Pod had a successful tour business in Khao Lak, Thailand. He would act as a guide to tourists who wished to experience the natural beauty of the National Parks, whilst his wife would run the agency and take bookings. They had a young son, and Pod’s wife was 5 months pregnant with their second child.
This particular day he left home as usual, the weather was fine, and he was leading a group on an excursion into Khao Sok National Park. He would take the group of tourists on a short elephant trek, followed by a canoe trip along the river. Shortly after he arrived at the elephant camp, his wife telephoned to say that their son had decided to cycle over to his friend’s house and would not be back for dinner.
The elephant trek was uneventful, (contrary to popular stories the elephants did not show any abnormal behaviour). Pod and his party made their way to the main road, and were confronted by the sight of hundreds of people, cars, trucks etc. making their way inland. Pod asked what had happened.……….
It was was Boxing Day, 26th December 2004; the day of the Tsunami, and Pod’s life would change for ever.
Pod searched for his wife, never giving up hope. It was more than 2 years later, in March 2007 that he finally discovered his wife’s body, matched by DNA. Her body was in a refrigerated truck. He lost eight family members and friends in the Tsunami, but his son did survive because the friend’s house was inland and on high ground. The final death toll in Khao Lak was over 4,000 with local unofficial estimates topping 10,000 due to the lack of accurate government censuses and the mere fact that the Burmese population were not documented or recognized as legal residents.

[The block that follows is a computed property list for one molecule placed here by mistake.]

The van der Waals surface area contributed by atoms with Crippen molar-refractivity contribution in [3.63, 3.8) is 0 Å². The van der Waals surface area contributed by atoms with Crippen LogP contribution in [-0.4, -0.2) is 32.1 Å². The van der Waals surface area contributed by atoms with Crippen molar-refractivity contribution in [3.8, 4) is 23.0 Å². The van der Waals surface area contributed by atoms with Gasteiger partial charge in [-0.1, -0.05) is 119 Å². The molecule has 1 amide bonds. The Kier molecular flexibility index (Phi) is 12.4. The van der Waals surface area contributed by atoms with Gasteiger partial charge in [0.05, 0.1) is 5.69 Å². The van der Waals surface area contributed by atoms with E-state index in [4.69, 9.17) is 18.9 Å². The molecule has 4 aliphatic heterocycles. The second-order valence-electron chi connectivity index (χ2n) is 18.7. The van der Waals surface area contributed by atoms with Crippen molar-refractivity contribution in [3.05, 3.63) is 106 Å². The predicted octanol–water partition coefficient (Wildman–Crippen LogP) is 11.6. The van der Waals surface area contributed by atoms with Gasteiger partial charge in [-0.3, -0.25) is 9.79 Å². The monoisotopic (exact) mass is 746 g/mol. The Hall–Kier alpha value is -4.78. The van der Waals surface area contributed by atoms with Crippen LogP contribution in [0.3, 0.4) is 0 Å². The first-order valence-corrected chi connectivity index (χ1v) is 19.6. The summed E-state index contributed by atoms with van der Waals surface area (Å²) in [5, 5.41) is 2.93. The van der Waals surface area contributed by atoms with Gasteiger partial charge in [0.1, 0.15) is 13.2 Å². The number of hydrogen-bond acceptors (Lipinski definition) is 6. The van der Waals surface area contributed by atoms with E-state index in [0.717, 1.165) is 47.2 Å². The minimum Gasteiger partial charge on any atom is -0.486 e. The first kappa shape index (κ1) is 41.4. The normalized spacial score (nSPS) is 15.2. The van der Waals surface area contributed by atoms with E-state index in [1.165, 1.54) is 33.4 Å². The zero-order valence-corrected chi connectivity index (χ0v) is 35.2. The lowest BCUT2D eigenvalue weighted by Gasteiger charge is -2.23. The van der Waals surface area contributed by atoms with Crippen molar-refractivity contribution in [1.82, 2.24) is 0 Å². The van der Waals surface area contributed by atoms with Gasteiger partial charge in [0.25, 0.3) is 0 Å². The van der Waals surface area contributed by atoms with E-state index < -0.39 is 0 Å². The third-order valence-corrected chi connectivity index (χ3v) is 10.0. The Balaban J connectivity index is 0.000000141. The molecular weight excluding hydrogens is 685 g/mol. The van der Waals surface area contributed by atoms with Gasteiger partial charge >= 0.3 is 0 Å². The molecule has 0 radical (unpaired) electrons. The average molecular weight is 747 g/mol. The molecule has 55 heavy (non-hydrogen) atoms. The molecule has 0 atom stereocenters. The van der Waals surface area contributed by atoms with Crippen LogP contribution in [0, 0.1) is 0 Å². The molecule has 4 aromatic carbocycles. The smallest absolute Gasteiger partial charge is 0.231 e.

Pod joined with the relief effort, helping to build a Tsunami relief village for the surviving fishermen who had lost their homes. Initially the Thai Police and Army organised 35 single storey houses to be built, shortly afterwards the King of Thailand built approximately 65 two storey houses at the same site. Pod had gained experience of concrete work and tiling during his days working as a labourer in his youth, so he was able to contribute substantially to the work.
He moved away from Khao Lak, but missed the nature and beauty of the national parks. He told me that although he can never forget, he has done all his crying and being sad. It is time to move on as there is no alternative, and he is attempting to rebuild his life. He has since remarried to a very nice lady from his home village, and has returned, trying to restart his tour business.
He does not ask for, nor expect sympathy. He accepts what happened as something that “happened” and was beyond his control.
Pod did not offer his story easily; indeed it took some encouragement for him to tell me about that time. There is much, much more that I could relate, but I think some things maybe better left private.
If you are thinking of visiting the Khao Lak area and would like to help Khun Pod by booking one of his tours, please ask me for his contact details.